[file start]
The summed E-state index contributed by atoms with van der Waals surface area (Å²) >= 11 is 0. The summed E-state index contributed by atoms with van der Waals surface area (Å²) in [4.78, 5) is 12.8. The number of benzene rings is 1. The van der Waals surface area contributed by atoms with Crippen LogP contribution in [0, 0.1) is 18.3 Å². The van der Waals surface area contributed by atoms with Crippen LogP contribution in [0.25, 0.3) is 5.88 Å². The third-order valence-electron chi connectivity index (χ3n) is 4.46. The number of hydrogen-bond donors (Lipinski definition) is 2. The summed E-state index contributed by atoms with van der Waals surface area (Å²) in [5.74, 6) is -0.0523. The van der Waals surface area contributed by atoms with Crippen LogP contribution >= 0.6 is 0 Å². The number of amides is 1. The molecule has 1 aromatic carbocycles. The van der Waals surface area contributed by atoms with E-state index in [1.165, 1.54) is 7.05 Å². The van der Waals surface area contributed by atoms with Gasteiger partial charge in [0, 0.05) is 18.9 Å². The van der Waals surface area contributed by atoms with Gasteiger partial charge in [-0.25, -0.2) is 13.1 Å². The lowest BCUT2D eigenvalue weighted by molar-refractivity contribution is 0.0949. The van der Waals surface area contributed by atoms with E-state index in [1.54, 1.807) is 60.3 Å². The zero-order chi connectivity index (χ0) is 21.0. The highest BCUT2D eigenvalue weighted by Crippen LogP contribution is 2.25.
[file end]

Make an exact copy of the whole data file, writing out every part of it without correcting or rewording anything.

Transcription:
The summed E-state index contributed by atoms with van der Waals surface area (Å²) >= 11 is 0. The summed E-state index contributed by atoms with van der Waals surface area (Å²) in [4.78, 5) is 12.8. The number of benzene rings is 1. The van der Waals surface area contributed by atoms with Crippen LogP contribution in [0, 0.1) is 18.3 Å². The van der Waals surface area contributed by atoms with Crippen LogP contribution in [0.25, 0.3) is 5.88 Å². The third-order valence-electron chi connectivity index (χ3n) is 4.46. The number of hydrogen-bond donors (Lipinski definition) is 2. The summed E-state index contributed by atoms with van der Waals surface area (Å²) in [5.74, 6) is -0.0523. The van der Waals surface area contributed by atoms with Crippen LogP contribution >= 0.6 is 0 Å². The number of amides is 1. The molecule has 1 aromatic carbocycles. The van der Waals surface area contributed by atoms with E-state index in [1.165, 1.54) is 7.05 Å². The van der Waals surface area contributed by atoms with Gasteiger partial charge in [0, 0.05) is 18.9 Å². The van der Waals surface area contributed by atoms with Gasteiger partial charge in [-0.25, -0.2) is 13.1 Å². The lowest BCUT2D eigenvalue weighted by molar-refractivity contribution is 0.0949. The van der Waals surface area contributed by atoms with E-state index in [1.54, 1.807) is 60.3 Å². The zero-order chi connectivity index (χ0) is 21.0. The highest BCUT2D eigenvalue weighted by Crippen LogP contribution is 2.25.